In “The Paradox of Underachievement” (Colson, 2001), the statement was made that one cannot serve in the US military without at least some diminishment of health or loss – temporary or otherwise – of opportunity. And then came 911. For more than a decade over 2 million Active Duty, National Guard, and Reserve forces have shouldered deployment(s), direct combat and support operations, and increased operational tempo during this countries longest sustained military operation. If in 2001 the data clearly showed veterans from all modern conflicts suffer together in greater or lesser degrees, how much more since then?

The greatest health challenge for combat veterans is the ability to understand the common but no less dramatic impacts of their service. It is akin to all the hopes while deployed of returning home to loved ones, quiet sleep, home cooked meals, and normal routines. Then finding that in reality life – your life – has changed. And what we know is that there are common health and well being conditions that can immediately or wait several decades. We know that our blood and brain chemistry is altered. That sleep, once the basis for a balanced temperament, is interrupted and fitful. And our private and personal life – with loved ones, friends, community – has taken on a harder edge. And then there is depression complicated by the half dozen or so ways in which veterans from all wars ‘self medicate’ to assuage the tensions and symptoms they experience.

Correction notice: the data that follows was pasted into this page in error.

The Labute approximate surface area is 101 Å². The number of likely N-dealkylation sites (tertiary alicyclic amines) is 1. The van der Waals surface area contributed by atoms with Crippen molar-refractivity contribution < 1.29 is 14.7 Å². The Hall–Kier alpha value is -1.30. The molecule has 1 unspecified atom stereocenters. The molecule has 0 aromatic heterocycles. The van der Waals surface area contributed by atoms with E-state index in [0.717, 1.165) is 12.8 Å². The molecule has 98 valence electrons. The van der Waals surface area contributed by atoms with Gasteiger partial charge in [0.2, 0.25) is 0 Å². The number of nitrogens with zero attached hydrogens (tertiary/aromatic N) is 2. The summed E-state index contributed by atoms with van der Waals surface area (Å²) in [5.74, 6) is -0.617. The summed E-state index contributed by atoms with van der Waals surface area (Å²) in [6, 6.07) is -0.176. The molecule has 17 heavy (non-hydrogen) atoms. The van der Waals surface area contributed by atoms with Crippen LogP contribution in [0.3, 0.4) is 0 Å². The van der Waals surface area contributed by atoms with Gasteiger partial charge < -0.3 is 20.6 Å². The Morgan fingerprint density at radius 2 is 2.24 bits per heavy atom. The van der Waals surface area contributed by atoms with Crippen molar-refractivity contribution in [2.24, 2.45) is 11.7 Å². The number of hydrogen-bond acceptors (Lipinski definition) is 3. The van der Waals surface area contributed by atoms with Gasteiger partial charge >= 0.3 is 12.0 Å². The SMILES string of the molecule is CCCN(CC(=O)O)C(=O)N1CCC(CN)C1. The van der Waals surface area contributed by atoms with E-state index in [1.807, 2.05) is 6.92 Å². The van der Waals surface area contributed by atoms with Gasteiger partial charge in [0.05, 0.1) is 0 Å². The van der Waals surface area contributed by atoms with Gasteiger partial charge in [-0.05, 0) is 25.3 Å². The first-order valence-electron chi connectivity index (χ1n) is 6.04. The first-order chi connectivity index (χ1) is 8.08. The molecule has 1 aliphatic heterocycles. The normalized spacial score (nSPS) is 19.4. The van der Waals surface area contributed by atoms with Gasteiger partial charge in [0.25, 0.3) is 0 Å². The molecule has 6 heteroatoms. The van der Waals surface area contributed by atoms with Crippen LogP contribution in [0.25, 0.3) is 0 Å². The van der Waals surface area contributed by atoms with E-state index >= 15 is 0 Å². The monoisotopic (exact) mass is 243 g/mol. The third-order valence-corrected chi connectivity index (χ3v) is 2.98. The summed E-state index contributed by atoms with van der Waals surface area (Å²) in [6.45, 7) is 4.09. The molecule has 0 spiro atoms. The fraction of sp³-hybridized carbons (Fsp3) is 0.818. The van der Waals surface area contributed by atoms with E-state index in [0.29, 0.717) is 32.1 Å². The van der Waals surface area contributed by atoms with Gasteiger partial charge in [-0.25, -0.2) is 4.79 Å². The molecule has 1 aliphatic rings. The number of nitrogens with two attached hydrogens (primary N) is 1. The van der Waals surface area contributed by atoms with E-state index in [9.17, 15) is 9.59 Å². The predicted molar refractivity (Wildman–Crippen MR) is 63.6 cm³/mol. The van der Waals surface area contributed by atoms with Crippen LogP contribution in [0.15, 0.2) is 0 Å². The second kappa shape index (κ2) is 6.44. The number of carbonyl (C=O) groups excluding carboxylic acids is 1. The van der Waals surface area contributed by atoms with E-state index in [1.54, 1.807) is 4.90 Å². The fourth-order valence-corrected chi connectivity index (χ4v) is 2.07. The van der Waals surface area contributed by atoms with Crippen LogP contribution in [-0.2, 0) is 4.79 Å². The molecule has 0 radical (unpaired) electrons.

Care Options

Veterans Administration: Regardless of what the news wants you to believe the VA is the center of the universe for veteran care. And, it has a very consistent mandate to take care of combat veterans as a top priority. To access care go to VA.gov and enroll. The process looks like this:

  1. Register as a Veteran: Go to va.gov or take your DD214 to a VA Regional Office or care facility.
  2. Become a VA Authorized Patient: Once you register you will be given a VA ID card.
  3. Make an Appointment: Get a full and comprehensive medical exam.
  4. File a VA Claim for Disability: Based on any findings from that exam, visit: http://www.benefits.va.gov/compensation/ to explore what benefits you are entitled to.
  5. Enroll in eBenefits and eHealth.
  6. Go to a Vet Center: They exist to care for combat veterans and victims of military sexual trauma.

Primary Care Provider: See your doctor about your symptoms and how to mitigate them.

Consider ‘Counseling’ Support: Most of this support is ‘cognitive’ which means it is designed to help an individual or a family understand what trauma does to people. Its primary focus is to identify how it impacts people and find ways to combat it.

Look for Long Term Support: The American Legion, VFW, and now the Iraq Afghanistan Veterans of America (IAVA) are placed where like-minded veterans can go to find friendship and support. They can also find help filing for VA benefit, education, and pension claims. The key is to find a place that has “been there and done that” – maybe the one place where a veteran can meet other veterans on common ground.

Next Best Step:

Register at Veterans Administration:

Register

Read This VA Benefit Book:

VA Benefit Book (PDF)

Complete this Form Online:

Complete Form (PDF)

Go to a Vet Center:

Vet Center

Links to Resources:

U.S. Department of Veterans Affairs:

Visit Site

U.S. Department of Veterans Affairs eBenefits (Apply for Disability Compensation):

Visit Site

Veterans National Resource Directory:

Visit Site

Veterans Crisis Line: 1-800-273-8255

VA Health Care and Benefits for Women: 1-855-VA-WOMEN (1-855-829-6636)

Hotline Press Release

Testimonials

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    Gulf War Veteran
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    Vietnam War Veteran